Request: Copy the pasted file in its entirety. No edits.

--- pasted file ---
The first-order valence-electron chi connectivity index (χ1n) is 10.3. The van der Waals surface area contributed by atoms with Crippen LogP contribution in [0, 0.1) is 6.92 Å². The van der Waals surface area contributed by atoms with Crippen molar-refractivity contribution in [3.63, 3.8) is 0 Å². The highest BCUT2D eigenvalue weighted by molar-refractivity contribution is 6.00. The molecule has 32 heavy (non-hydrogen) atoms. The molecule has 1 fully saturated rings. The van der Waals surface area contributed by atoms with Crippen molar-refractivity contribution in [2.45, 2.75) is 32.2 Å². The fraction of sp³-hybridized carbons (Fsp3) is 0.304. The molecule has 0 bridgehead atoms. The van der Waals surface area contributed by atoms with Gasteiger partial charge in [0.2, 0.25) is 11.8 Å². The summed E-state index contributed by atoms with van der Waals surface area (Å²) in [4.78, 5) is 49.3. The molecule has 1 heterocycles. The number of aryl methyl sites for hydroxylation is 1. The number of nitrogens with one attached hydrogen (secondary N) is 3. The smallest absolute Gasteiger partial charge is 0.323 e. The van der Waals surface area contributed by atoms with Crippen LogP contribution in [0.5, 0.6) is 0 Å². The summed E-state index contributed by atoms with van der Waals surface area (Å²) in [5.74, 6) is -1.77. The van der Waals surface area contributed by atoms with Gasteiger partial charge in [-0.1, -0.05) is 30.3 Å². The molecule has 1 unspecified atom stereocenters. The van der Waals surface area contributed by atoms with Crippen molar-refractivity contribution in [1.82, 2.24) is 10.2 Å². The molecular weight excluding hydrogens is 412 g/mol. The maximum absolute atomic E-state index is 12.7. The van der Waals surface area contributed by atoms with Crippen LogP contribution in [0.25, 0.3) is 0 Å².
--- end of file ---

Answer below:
The first-order valence-electron chi connectivity index (χ1n) is 10.3. The van der Waals surface area contributed by atoms with Crippen LogP contribution in [0, 0.1) is 6.92 Å². The van der Waals surface area contributed by atoms with Crippen molar-refractivity contribution in [3.63, 3.8) is 0 Å². The highest BCUT2D eigenvalue weighted by molar-refractivity contribution is 6.00. The molecule has 32 heavy (non-hydrogen) atoms. The molecule has 1 fully saturated rings. The van der Waals surface area contributed by atoms with Crippen molar-refractivity contribution in [2.45, 2.75) is 32.2 Å². The fraction of sp³-hybridized carbons (Fsp3) is 0.304. The molecule has 0 bridgehead atoms. The van der Waals surface area contributed by atoms with Gasteiger partial charge in [0.2, 0.25) is 11.8 Å². The summed E-state index contributed by atoms with van der Waals surface area (Å²) in [4.78, 5) is 49.3. The molecule has 1 heterocycles. The number of aryl methyl sites for hydroxylation is 1. The number of nitrogens with one attached hydrogen (secondary N) is 3. The smallest absolute Gasteiger partial charge is 0.323 e. The van der Waals surface area contributed by atoms with Crippen LogP contribution in [0.5, 0.6) is 0 Å². The summed E-state index contributed by atoms with van der Waals surface area (Å²) in [5.74, 6) is -1.77. The van der Waals surface area contributed by atoms with Gasteiger partial charge in [-0.1, -0.05) is 30.3 Å². The molecule has 1 unspecified atom stereocenters. The van der Waals surface area contributed by atoms with Crippen molar-refractivity contribution in [1.82, 2.24) is 10.2 Å². The molecular weight excluding hydrogens is 412 g/mol. The maximum absolute atomic E-state index is 12.7. The van der Waals surface area contributed by atoms with Crippen LogP contribution in [0.25, 0.3) is 0 Å².